My Favorite Scene: 'Bob's Burgers' Creator Loren Bouchard on the Inspiration Behind Tina's Horse Obsession
By Stacy Lambe
No one loves a great scene more than the person who first
dreamed it up -- the writer. We're asking iconic shows' creators and writers to
tell ET all about the moment on their series that they most cherished getting
to see make it from script to screen.
Ahead of Bob’s
Burgers’ 100th episode and season six finale, Loren Bouchard, creator of the Fox animated comedy about the
dysfunctional Belcher family running a burger restaurant, opens up about his
favorite moment involving eldest daughter Tina (Dan Mintz).
For Bouchard, it’s when she “breaks up” with her
imaginary horse, Jericho (Paul Rudd), in the season six episode, “The Horse
Rider-er.” Sitting in her room on the morning of her first day of horse camp,
Tina informs Jericho that she’s not going to need her imaginary friend now that
she’s going to ride a real horse. It comes as a shock to Jericho, who, as
Bouchard puts it, is a “super-confident heartthrob black stallion who never
thought he’d be left behind.”
To me, this scene is reminiscent of scenes that we’ve
written for Bob (H. Jon Benjamin) in the past, where he gives a voice to an
inanimate object and then appears to have an argument with it. I love this idea
-- that you’re essentially having a conversation with yourself but you’re
disagreeing with yourself and even surprising yourself. I think we all do it
far more often than we think. In this case, poor Jericho just didn’t see it
coming and he didn’t even have the right outfit on -- Tina had him in cut-off
jean shorts for some reason.
Nora Smith wrote this episode and the sad, beautiful fact of
the matter is she had an imaginary horse when she was younger. Apparently his
name was Oaky, and her friends humored her when she proposed that they all ride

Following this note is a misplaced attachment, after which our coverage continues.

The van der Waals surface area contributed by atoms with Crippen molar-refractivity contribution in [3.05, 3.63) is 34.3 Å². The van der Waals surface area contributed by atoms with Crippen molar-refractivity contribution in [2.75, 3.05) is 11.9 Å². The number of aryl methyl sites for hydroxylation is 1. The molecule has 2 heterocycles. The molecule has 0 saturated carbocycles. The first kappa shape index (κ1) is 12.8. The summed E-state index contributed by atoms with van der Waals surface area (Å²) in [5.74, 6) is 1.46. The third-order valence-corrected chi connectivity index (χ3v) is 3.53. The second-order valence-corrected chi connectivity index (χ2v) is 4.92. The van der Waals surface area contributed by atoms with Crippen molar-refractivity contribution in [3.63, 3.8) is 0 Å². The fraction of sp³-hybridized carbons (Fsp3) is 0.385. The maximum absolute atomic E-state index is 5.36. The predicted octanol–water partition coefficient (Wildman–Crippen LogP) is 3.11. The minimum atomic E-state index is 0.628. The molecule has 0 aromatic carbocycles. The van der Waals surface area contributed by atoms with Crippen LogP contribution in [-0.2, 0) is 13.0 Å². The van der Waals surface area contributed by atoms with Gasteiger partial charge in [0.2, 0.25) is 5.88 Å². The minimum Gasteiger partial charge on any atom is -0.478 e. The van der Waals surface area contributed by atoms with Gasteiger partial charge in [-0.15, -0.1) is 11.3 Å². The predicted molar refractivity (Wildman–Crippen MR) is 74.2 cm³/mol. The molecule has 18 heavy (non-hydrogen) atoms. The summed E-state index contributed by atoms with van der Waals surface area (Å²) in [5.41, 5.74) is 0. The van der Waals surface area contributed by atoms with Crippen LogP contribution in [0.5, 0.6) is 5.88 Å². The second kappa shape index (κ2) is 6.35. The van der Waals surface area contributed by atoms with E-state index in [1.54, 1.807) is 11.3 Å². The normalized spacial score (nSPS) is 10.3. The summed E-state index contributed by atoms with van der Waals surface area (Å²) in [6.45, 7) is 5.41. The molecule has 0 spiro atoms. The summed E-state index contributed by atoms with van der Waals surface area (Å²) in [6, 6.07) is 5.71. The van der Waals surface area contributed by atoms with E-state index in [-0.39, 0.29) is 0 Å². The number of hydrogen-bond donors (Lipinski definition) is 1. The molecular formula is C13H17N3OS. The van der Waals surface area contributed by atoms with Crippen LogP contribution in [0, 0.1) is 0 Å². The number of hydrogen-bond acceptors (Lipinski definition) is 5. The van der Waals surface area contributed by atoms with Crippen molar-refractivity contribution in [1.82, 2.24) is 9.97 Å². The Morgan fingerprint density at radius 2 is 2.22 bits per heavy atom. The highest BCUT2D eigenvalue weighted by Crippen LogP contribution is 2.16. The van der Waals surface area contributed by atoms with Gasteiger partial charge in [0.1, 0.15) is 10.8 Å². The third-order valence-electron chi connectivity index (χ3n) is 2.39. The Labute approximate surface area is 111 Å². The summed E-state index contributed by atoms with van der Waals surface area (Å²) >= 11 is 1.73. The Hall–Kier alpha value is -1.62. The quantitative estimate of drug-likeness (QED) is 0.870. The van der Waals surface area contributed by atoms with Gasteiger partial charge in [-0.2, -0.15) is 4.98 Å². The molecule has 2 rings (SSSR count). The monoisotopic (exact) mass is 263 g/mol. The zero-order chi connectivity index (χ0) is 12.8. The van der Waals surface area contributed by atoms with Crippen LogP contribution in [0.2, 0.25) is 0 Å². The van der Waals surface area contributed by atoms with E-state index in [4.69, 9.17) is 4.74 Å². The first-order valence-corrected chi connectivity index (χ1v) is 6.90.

their imaginary horses. I thought giving this story to Tina made perfect sense,
because she lives so much in her head. And this is what great writing looks
like, in my opinion -- a new idea that makes you say, “Of course," as soon
as it’s set down. Of course Tina has
an imaginary horse named Jericho. Of course she does.
Tina is self-conscious and unselfconscious in a beguiling
combination that I think I and our writers and our fans understand in a very
basic way. She has a really rich
internal life but she’s always being drawn out of her shell by her heart and
her sense of what’s right and what’s going to feel good. I like to think that
all of the characters on the show follow their hearts, but a 13-year-old girl
figuring out what she wants and going after it without any embarrassment is
especially poignant, I think.
For instance, why does any girl become obsessed with horses?
I’d guess mostly because it’s about a relationship -- and the success of your
relationship is revealed in the ring. In theory, if you take the time to understand
your horse and build trust, you’ll get the blue ribbon. That’s why I love
this episode -- because Tina feels all of this going into it and romanticizes
it all, but then she doesn't bond with her horse (and it’s not for lack of
trying). And how she deals with that situation is what makes her a great and
interesting character, in my opinion.